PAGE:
Curative Measures Available if Lost ESI Causes Prejudice (Rule 37(e)(1)). Absent the finding of an intent to deprive, courts must determine whether there is prejudice to any party as result of the lost ESI. If the answer is no, the inquiry ends. New Rule 37 does not permit punishment for punishment’s sake.
If there is a finding of prejudice, courts are limited to ordering measures “no greater than necessary to cure the prejudice.” The rule stops short of setting forth specific curative measures that a court may consider. But one important limitation is clear — the sanctions set out in subsection (e)(2), or any sanctions having the same effect, are off the table, because they are available “only upon finding that the party acted with the intent to deprive.” So whatever curative measures may be developed by the court, the most severe sanctions — which have historically been the driving force behind defendants’ “keep everything” approach to preservation — are not an option if there is no “intent to deprive.”
What Preservation Measures Are “Reasonable?”
The underlying duty to preserve ESI has not changed as a result of the Rule 37(e) amendments, but it has been circumscribed by the concepts of “reasonableness” and “proportionality.” One stated goal of the amendments to Rule 37(e), then, is to limit over-preservation by requiring that parties take only “reasonable” steps to preserve ESI. Although revised Rule 37(e) does not spell out exactly what is required to meet the reasonableness standard, the Advisory Committee notes make one thing very clear: reasonableness does not mean perfection. Instead, determining whether a party’s preservation efforts were reasonable in a given matter will depend on a balance of factors, including, among others, the importance of the ESI to the litigation, the financial and business opportunity cost of preservation, and the parties’ relative levels of sophistication with respect to ESI and preservation issues.
What Does This Mean for Class Action Defendants?
- Revisit Your Information Governance/Record Retention Policies; Are They Reasonable? The threshold question for any analysis regarding Rule 37 sanctions is whether reasonable measures were taken to preserve potentially responsive ESI. Ensuring that institutional and systemic record retention policies and practices are reasonable to start will form a solid foundation for avoiding sanctions if ESI is lost at any point.
- Take a Fresh Look at Your Litigation Hold Procedures and Notice Templates. Make sure you have an efficient and effective protocol for implementing timely and appropriate preservation measures — including identifying the records retention schedules, custodians, and data repositories subject to the hold — if and when they become necessary. Consider whether any updates can or should be made to standard litigation hold notice templates, so that they are consistent with actual practice. [MEANING: make sure your notice does not require preservation of more than the company/recipients actually can do, or need to do, to satisfy “reasonable efforts.”]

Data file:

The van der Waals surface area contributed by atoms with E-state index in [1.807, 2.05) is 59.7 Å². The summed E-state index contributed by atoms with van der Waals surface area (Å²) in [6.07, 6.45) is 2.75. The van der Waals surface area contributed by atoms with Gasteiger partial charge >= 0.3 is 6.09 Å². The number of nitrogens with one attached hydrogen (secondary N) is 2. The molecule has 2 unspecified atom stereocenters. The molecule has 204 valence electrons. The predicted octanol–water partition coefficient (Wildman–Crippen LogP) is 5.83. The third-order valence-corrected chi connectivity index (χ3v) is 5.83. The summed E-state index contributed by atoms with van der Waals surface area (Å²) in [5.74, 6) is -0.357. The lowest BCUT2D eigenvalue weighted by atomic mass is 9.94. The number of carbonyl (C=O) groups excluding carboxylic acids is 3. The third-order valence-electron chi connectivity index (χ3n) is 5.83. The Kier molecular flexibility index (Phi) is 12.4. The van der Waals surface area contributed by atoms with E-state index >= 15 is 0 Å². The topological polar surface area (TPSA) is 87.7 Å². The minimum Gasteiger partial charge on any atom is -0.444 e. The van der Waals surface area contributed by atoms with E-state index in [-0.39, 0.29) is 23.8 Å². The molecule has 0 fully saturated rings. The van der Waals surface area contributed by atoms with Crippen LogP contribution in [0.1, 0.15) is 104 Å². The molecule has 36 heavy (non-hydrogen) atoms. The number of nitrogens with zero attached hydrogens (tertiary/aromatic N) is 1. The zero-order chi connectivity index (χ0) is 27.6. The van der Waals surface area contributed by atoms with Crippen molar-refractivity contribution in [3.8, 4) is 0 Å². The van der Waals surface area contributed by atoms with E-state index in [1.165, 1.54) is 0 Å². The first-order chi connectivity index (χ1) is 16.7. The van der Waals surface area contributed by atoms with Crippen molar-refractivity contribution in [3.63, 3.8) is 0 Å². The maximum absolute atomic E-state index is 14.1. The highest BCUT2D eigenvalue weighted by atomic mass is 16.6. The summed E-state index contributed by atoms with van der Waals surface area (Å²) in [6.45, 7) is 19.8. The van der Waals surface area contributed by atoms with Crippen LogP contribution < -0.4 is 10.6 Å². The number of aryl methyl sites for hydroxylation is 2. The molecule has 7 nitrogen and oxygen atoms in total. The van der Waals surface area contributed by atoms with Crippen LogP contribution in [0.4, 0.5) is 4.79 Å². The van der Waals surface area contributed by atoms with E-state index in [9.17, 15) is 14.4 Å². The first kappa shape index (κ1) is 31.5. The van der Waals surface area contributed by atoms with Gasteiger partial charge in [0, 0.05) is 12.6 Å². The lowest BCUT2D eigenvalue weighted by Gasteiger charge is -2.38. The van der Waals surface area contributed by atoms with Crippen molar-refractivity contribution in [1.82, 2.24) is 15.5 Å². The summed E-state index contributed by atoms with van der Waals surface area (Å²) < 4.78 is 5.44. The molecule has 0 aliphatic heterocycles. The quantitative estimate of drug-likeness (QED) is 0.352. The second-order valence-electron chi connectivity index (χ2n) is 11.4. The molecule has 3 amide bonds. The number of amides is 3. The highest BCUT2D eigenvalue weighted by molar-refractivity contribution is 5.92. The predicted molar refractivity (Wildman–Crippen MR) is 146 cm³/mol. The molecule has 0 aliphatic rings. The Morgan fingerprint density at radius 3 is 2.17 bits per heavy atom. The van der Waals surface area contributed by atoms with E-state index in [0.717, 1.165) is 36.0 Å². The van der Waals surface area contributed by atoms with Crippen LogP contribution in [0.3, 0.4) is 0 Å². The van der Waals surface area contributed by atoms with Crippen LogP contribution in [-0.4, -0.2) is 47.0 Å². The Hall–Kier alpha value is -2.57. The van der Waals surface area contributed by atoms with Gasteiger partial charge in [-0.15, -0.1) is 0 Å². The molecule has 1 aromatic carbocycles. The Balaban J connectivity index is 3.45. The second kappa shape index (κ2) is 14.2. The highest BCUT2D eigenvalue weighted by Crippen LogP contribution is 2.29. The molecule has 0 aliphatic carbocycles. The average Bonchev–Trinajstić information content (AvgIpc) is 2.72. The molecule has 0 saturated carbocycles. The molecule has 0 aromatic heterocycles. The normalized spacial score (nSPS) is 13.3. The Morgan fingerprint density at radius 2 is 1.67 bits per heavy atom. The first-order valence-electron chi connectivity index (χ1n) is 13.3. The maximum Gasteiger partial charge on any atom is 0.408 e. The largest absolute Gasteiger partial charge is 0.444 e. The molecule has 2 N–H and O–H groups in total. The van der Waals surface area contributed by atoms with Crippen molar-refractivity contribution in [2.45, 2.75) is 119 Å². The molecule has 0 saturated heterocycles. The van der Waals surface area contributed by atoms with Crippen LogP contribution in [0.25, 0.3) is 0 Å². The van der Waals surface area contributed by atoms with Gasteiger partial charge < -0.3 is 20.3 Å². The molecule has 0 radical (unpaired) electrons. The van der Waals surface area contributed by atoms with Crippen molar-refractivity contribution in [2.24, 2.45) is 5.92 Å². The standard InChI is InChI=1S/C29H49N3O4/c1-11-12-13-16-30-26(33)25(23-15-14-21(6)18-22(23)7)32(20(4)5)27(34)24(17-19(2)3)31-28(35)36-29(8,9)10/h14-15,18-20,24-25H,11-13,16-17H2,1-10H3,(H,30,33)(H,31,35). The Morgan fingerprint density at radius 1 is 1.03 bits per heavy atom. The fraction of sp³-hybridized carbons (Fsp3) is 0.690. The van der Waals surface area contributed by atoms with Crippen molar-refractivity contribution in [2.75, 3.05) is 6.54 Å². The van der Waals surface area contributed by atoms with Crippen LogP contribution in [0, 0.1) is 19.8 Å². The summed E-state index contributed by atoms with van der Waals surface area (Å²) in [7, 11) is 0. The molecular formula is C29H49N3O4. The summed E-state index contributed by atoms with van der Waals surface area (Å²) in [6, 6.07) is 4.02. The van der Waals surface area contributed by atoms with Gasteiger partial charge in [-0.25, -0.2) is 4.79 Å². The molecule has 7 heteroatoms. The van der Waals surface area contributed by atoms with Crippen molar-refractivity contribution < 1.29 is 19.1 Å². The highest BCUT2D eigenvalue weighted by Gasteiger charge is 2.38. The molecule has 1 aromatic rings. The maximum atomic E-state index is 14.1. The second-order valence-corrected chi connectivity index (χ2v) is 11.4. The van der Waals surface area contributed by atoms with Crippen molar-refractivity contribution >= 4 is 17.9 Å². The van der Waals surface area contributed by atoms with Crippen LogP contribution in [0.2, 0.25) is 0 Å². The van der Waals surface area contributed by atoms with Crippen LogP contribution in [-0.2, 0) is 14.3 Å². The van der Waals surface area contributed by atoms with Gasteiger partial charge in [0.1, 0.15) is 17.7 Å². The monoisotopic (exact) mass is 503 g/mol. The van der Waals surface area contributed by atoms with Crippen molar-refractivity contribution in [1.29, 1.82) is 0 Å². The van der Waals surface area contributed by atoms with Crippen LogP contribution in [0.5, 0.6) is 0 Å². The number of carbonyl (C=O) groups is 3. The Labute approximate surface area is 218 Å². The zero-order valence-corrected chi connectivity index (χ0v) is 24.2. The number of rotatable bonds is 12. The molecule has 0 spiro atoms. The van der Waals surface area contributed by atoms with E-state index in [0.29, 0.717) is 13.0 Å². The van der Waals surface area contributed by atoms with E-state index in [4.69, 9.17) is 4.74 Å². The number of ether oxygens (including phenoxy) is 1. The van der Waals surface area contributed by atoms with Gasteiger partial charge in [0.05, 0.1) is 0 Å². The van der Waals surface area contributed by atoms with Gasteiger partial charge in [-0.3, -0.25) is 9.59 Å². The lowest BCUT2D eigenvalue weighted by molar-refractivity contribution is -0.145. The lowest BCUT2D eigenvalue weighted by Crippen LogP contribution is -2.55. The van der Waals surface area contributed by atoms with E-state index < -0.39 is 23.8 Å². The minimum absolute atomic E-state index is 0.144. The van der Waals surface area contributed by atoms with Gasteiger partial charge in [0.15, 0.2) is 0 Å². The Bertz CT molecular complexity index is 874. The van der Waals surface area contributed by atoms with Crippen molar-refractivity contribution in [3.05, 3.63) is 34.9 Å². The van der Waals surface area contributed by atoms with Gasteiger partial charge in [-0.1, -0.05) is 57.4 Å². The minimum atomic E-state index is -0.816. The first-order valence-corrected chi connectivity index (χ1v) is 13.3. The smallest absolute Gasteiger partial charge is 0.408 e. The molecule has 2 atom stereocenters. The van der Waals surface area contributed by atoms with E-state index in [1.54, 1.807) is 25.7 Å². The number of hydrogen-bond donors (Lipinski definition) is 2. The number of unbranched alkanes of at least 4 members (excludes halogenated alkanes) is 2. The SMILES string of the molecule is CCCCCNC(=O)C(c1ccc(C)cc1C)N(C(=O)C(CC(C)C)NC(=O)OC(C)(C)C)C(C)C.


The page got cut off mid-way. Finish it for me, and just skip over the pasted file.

- Put It In Writing. Document your preservation decision-making. This will further assist in making any necessary showings to opposing counsel or a court regarding the reasonableness of the company’s policies.
- “Back up” is no longer necessarily bad. Although some courts had previously suggested that parties should guard against “degrading” data by moving it to a less accessible format or location such as backup tapes, the Rule 37 Advisory Committee notes make clear that lower cost preservation formats may very well be appropriate, provided that they are substantially as effective. For class action defendants, maintaining putative class member data in a backup format may present a cost-effective and lower risk solution. The preserving defendant should understand, though, that it will bear the cost of restoring such information to a reasonably useable format if and when the information is subject to production in discovery.
- Know your capabilities. A party urging that certain preservation obligations are unreasonable and/or disproportionate must be able to offer specific, concrete information to enable meaningful discussion and evaluation of the appropriate preservation regime. Parties that have considered these issues in advance, have worked to assemble the concrete data needed to illustrate the specific burdens and costs imposed, and are prepared to offer reasonable lower-cost preservation alternatives, are far more likely to find themselves outside the scope of Rule 37(e)’s applicability altogether. Having a full and complete understanding of recordkeeping systems, departments, and policies, as well as competent and knowledgeable information technology personnel that are at the ready to speak to the burden and cost of compiling certain ESI, will go a long way towards leveraging Rule 37’s reasonableness and proportionality standards.